BEWARE OF YOUR PRAYER REQUESTS!
“In those days Hezekiah became ill and was at the point of death. The prophet Isaiah son of Amoz went to him and said, ‘This is what the LORD says: Put your house in order, because you are going to die; you will not recover.’ Hezekiah turned his face to the wall and prayed to the LORD, ‘Remember, O LORD, how I have walked before you faithfully and with wholehearted devotion and have done what is good in your eyes.’ And Hezekiah wept bitterly” (Isaiah 38:1-3 NIV).
While God may decide not to answer our prayers in our own ways, He may sometimes leave us to have our ways in our self-centred prayers to our detriment. That is why we have to be very careful of our prayer requests.
King Hezekiah was ill to the point of death. The absolute will of God for him was to die, presumably because he had fulfilled his assignment as a king and the next thing for him in God’s agenda was to die honourably. As any other man, Hezekiah did not want to die. He made his mind known to God. He prayed and reminded God how faithful he was in serving God. It was evident from the content of the prayer that Hezekiah was self-centred. In His infinite mercy, God heard the prayer and extended Hezekiah’s life by fifteen years. However, those fifteen years were his undoing! A God-centred king suddenly became self-centred. He was no longer conscious of God’s glory, but his prowess. No wonder, when a foreign king sent emissaries to him to congratulate him on his recovery, instead of pointing them to God, he was busy showing them what he had as a king. God rebuked him harshly on this and it led to the fall of his kingdom, though during the time of his descendants (see Isaiah 39). The land of Judah would not have had a wicked king in Manasseh who was born during those added fifteen years if Hezekiah had accepted the absolute will of God for his life (2 Kings 20:21; 22:1; Jeremiah 15:4).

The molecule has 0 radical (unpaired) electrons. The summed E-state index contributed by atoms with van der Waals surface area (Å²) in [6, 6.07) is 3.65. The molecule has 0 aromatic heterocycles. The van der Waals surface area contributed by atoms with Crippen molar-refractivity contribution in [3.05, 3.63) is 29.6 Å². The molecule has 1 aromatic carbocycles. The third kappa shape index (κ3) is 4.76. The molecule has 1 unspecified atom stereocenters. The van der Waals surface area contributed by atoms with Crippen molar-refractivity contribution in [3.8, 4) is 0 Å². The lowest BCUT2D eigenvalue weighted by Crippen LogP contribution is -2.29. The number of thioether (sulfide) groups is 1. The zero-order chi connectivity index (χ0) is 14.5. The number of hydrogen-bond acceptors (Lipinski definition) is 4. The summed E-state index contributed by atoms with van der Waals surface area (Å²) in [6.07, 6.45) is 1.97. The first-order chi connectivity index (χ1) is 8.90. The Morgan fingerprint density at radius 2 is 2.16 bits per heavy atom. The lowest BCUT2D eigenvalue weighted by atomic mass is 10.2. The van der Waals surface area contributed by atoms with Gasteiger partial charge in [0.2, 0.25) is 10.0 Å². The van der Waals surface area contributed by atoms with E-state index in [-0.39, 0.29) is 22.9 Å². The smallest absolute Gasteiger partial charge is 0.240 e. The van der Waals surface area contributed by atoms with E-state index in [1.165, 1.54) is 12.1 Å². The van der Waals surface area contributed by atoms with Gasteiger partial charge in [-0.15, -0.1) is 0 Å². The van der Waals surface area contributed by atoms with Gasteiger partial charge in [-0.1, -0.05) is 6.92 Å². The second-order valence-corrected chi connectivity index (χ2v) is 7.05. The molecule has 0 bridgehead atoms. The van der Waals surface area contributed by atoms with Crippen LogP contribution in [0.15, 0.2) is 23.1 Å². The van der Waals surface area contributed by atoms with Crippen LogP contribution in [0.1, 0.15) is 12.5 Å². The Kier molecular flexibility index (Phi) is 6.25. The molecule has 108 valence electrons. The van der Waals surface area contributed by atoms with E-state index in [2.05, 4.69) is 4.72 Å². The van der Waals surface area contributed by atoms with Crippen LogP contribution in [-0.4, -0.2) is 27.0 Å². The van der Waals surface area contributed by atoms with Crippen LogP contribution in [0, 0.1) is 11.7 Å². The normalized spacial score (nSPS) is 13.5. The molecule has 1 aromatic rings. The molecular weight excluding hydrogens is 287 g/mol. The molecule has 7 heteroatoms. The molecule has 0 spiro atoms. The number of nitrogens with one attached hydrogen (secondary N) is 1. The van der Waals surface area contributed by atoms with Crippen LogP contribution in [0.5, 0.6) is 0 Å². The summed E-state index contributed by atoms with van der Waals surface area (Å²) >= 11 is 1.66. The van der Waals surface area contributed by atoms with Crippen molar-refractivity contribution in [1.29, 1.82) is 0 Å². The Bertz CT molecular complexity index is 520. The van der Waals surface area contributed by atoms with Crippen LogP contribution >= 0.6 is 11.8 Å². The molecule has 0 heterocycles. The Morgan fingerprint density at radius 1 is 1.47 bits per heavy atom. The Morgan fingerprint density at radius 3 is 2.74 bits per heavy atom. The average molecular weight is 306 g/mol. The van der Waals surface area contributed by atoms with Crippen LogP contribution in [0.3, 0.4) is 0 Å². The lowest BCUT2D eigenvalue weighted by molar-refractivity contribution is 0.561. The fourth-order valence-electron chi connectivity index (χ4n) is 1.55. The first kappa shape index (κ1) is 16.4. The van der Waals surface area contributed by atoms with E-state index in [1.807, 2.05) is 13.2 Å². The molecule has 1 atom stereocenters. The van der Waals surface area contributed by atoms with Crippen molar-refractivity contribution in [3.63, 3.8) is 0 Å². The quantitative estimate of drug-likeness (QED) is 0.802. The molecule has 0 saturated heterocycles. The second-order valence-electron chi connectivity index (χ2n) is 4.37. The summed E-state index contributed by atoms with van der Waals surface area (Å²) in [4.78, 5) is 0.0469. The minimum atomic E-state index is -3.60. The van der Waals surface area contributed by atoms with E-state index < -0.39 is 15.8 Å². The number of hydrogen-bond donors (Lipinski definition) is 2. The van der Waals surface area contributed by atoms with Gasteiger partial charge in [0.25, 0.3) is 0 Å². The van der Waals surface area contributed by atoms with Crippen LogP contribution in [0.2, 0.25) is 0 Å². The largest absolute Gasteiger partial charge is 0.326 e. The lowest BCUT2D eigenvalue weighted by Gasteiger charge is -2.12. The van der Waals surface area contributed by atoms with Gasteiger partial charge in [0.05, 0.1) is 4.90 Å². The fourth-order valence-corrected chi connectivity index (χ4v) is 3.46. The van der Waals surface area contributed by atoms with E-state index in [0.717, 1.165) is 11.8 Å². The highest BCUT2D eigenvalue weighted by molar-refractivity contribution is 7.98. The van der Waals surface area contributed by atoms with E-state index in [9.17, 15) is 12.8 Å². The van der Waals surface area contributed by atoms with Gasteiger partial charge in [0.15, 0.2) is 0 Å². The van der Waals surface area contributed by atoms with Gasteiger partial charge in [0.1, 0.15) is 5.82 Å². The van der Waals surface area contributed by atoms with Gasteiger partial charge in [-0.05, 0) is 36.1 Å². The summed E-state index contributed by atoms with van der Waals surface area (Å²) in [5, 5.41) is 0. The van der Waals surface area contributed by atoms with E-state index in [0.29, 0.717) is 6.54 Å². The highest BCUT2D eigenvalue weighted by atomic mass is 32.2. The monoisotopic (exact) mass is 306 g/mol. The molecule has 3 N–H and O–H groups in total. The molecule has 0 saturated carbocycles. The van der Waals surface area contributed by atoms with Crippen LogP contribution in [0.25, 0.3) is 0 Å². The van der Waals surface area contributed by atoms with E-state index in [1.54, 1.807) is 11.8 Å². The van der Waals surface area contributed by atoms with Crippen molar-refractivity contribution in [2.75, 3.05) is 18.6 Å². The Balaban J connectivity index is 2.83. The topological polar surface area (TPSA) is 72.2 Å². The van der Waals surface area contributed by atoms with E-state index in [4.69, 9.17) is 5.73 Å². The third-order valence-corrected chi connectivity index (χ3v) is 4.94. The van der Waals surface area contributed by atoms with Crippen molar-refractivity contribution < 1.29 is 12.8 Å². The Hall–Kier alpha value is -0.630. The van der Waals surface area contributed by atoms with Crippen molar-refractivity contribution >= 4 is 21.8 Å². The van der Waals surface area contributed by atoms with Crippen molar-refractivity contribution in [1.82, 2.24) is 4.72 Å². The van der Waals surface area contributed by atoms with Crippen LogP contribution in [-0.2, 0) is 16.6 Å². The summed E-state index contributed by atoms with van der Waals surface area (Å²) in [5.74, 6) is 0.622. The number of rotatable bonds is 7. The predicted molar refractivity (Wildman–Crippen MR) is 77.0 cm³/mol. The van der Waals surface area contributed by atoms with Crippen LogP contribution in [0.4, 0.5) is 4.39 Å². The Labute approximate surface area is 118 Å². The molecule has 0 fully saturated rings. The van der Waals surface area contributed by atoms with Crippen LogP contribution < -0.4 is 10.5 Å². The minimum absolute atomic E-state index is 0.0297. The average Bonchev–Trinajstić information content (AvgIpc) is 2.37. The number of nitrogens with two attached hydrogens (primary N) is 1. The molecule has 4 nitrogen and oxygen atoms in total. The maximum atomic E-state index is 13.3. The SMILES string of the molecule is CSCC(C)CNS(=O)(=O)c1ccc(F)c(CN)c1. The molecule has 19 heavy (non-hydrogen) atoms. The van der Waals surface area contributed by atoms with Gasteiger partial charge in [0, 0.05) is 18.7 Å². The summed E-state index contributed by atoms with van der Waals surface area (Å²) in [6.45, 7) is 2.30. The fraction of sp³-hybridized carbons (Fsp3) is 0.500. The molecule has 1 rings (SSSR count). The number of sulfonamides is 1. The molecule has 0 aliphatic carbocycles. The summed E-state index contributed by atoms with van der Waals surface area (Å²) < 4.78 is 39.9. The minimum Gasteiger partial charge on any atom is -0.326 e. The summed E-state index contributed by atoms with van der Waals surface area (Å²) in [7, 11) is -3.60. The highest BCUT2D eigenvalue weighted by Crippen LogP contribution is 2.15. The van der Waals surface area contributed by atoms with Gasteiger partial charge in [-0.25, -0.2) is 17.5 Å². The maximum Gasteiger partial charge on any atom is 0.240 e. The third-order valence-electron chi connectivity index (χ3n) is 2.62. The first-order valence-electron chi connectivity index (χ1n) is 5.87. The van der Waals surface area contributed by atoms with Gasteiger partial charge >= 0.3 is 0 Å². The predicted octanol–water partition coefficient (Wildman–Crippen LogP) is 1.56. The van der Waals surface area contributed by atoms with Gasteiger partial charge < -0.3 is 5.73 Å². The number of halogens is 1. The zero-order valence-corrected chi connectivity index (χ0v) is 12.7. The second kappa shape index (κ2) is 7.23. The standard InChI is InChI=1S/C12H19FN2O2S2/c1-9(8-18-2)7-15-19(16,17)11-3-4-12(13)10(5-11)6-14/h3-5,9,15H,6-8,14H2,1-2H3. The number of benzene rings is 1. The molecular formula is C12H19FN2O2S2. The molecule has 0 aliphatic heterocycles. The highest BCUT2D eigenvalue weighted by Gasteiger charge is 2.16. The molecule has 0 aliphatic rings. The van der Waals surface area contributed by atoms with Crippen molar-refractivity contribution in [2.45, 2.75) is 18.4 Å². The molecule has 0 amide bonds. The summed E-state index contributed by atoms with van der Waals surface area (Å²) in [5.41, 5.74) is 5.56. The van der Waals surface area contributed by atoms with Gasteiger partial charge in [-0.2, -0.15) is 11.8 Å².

On many occasions, we also are preoccupied with what we consider “good” for ourselves. We are not mindful of “the best,” the absolute will of God for our lives. We pressurize God to do what we want, and at times, He may let us have our way which may have bad consequences. Jesus Christ, in the Garden of Gethsemane, allowed the absolute will of God to be done in His life, even when He knew that it would result in His death (Matthew 26:39-42). God was indeed glorified in the life and death of Jesus Christ and Jesus was given a name above all names (Philippians 2:5-11).
Beware of your prayer requests especially when you are desperate in getting anything from God. It is better to allow the best absolute will of God to be done in our lives than to impose our good will on Him.
In His service,
Bayo Afolaranmi (Pastor).
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